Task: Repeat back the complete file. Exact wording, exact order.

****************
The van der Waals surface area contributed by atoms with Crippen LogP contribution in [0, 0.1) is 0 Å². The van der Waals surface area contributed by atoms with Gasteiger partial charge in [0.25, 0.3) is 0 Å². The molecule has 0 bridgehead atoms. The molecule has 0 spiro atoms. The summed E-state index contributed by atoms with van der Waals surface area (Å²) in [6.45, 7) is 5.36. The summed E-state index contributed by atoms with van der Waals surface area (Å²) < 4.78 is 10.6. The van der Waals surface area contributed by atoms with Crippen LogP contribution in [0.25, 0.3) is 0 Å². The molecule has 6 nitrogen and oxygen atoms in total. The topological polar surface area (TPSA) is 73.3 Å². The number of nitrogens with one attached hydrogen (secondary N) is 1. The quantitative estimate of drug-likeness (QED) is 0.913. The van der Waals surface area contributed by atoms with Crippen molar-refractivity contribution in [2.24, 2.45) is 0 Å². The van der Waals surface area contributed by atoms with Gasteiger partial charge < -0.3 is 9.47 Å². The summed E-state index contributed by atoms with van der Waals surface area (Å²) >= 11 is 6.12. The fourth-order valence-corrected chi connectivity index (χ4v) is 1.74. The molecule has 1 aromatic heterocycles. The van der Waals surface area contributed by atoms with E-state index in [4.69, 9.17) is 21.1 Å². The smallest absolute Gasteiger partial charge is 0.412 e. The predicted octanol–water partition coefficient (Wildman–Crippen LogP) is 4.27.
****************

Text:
The van der Waals surface area contributed by atoms with Crippen LogP contribution in [0, 0.1) is 0 Å². The van der Waals surface area contributed by atoms with Gasteiger partial charge in [0.25, 0.3) is 0 Å². The molecule has 0 bridgehead atoms. The molecule has 0 spiro atoms. The summed E-state index contributed by atoms with van der Waals surface area (Å²) in [6.45, 7) is 5.36. The summed E-state index contributed by atoms with van der Waals surface area (Å²) < 4.78 is 10.6. The van der Waals surface area contributed by atoms with Crippen LogP contribution in [0.25, 0.3) is 0 Å². The molecule has 6 nitrogen and oxygen atoms in total. The topological polar surface area (TPSA) is 73.3 Å². The number of nitrogens with one attached hydrogen (secondary N) is 1. The quantitative estimate of drug-likeness (QED) is 0.913. The van der Waals surface area contributed by atoms with Crippen molar-refractivity contribution in [2.24, 2.45) is 0 Å². The van der Waals surface area contributed by atoms with Gasteiger partial charge < -0.3 is 9.47 Å². The summed E-state index contributed by atoms with van der Waals surface area (Å²) >= 11 is 6.12. The fourth-order valence-corrected chi connectivity index (χ4v) is 1.74. The molecule has 1 aromatic heterocycles. The van der Waals surface area contributed by atoms with E-state index in [4.69, 9.17) is 21.1 Å². The smallest absolute Gasteiger partial charge is 0.412 e. The predicted octanol–water partition coefficient (Wildman–Crippen LogP) is 4.27.